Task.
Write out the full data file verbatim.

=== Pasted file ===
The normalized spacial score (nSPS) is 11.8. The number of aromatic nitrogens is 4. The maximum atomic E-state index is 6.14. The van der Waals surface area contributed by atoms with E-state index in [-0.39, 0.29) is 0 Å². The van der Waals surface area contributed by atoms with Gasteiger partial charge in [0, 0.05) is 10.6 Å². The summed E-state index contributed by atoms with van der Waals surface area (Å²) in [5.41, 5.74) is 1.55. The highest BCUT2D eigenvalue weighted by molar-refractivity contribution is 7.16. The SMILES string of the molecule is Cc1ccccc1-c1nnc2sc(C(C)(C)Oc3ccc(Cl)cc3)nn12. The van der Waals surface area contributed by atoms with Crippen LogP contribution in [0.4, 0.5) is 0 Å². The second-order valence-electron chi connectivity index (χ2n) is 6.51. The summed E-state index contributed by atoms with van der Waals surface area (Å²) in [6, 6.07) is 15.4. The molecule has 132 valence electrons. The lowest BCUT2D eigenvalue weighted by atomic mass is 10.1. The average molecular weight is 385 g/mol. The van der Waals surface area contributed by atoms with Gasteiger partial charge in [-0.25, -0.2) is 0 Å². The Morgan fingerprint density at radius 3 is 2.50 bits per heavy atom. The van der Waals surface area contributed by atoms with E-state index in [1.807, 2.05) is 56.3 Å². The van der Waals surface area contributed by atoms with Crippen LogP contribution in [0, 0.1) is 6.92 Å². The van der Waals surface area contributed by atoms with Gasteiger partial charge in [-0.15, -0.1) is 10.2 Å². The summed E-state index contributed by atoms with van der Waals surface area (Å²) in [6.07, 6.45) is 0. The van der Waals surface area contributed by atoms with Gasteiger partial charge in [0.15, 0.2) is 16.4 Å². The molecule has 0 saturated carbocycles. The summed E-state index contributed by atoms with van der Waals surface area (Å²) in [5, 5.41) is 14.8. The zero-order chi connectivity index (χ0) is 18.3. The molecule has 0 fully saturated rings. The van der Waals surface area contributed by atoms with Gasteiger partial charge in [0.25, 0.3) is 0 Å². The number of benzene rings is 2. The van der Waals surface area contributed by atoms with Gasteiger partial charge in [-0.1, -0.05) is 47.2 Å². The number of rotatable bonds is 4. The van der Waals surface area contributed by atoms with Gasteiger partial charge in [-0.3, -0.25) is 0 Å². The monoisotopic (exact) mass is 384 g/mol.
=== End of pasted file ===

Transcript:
The normalized spacial score (nSPS) is 11.8. The number of aromatic nitrogens is 4. The maximum atomic E-state index is 6.14. The van der Waals surface area contributed by atoms with E-state index in [-0.39, 0.29) is 0 Å². The van der Waals surface area contributed by atoms with Gasteiger partial charge in [0, 0.05) is 10.6 Å². The summed E-state index contributed by atoms with van der Waals surface area (Å²) in [5.41, 5.74) is 1.55. The highest BCUT2D eigenvalue weighted by molar-refractivity contribution is 7.16. The SMILES string of the molecule is Cc1ccccc1-c1nnc2sc(C(C)(C)Oc3ccc(Cl)cc3)nn12. The van der Waals surface area contributed by atoms with Crippen LogP contribution in [0.4, 0.5) is 0 Å². The second-order valence-electron chi connectivity index (χ2n) is 6.51. The summed E-state index contributed by atoms with van der Waals surface area (Å²) in [6, 6.07) is 15.4. The molecule has 132 valence electrons. The lowest BCUT2D eigenvalue weighted by atomic mass is 10.1. The average molecular weight is 385 g/mol. The van der Waals surface area contributed by atoms with Gasteiger partial charge in [-0.25, -0.2) is 0 Å². The Morgan fingerprint density at radius 3 is 2.50 bits per heavy atom. The van der Waals surface area contributed by atoms with E-state index in [1.807, 2.05) is 56.3 Å². The van der Waals surface area contributed by atoms with Crippen LogP contribution in [0, 0.1) is 6.92 Å². The van der Waals surface area contributed by atoms with Gasteiger partial charge in [-0.15, -0.1) is 10.2 Å². The summed E-state index contributed by atoms with van der Waals surface area (Å²) in [6.07, 6.45) is 0. The van der Waals surface area contributed by atoms with Gasteiger partial charge in [0.15, 0.2) is 16.4 Å². The molecule has 0 saturated carbocycles. The summed E-state index contributed by atoms with van der Waals surface area (Å²) in [5, 5.41) is 14.8. The zero-order chi connectivity index (χ0) is 18.3. The molecule has 0 fully saturated rings. The van der Waals surface area contributed by atoms with Gasteiger partial charge in [0.25, 0.3) is 0 Å². The number of benzene rings is 2. The van der Waals surface area contributed by atoms with Gasteiger partial charge in [-0.1, -0.05) is 47.2 Å². The number of rotatable bonds is 4. The van der Waals surface area contributed by atoms with Gasteiger partial charge in [-0.3, -0.25) is 0 Å². The monoisotopic (exact) mass is 384 g/mol.